While I wait for the tour to begin, I am able to see gold and platinum albums decorating the walls that lead to the foyer. The foyer itself is a large open space with Prince’s symbol on a large marble floor and, visible from the foyer, on the second floor balcony is a bird cage with two doves in it – yes, doves. The doves are named Divinity and Majesty and coo softly as the group looks at more gold/platinum albums by Prince, as well as those produced by Prince or recorded as Paisley Park studios. Behind this foyer is a glass walled kitchen complete with a couch and TV where Prince watched basketball games. Across from the foyer there are three rooms: Prince’s office and two that have been made into homages to Prince’s albums Controversy and Sign o’ the Times. Each of theses rooms contain pictures, excerpts of album reviews, and outfits that Prince wore on the corresponding tour. The entire foyer is decorated in a cloud filled sky, giving off a warm, peaceful feeling. After about twenty minutes of exploring and reading time, the tour starts in earnest. I am lead to the studio.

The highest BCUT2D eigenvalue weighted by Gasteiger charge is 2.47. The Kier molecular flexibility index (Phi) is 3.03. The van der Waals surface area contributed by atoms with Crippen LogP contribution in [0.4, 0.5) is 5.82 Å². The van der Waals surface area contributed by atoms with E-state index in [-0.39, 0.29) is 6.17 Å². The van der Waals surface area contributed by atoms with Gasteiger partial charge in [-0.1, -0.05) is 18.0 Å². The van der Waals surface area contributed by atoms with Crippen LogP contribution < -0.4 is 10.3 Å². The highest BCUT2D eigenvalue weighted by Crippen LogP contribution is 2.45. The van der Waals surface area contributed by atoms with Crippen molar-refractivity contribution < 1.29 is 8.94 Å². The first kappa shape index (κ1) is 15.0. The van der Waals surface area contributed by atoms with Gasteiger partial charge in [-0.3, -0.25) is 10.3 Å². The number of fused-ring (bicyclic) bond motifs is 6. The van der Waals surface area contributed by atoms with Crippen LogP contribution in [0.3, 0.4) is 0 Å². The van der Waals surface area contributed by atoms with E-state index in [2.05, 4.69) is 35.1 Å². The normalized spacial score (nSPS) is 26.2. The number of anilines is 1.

Paisley Park is completely outfitted with a full fledged recording studio. The soundproof room has a state of the art control/mixing board and three rooms use to isolate instrumental sounds. Each of the three rooms are equipped with instruments: a drum kit, a piano, and a guitar respectively. Prince recorded the albums Lovesexy, Batman, Diamonds and Pearls, in this studio as well as albums by Celine Dion, R.E.M., and Madonna. The final mix of the Bangles A Different Light was also done here (remember that Prince wrote “Manic Monday” under the pen name Christopher – a fact I gladly shared with my tour members). I have not been in too many recording studios, so I am not fully qualified here, but I was very impressed with the Paisley Park studio. It becomes apparent that Prince was able to create his music in this comfortable environment just a few steps away from his living room. A Paisley Park staff member played a song that Prince was working on before he passed; it was a jazz recording and the sound in that room was incredible.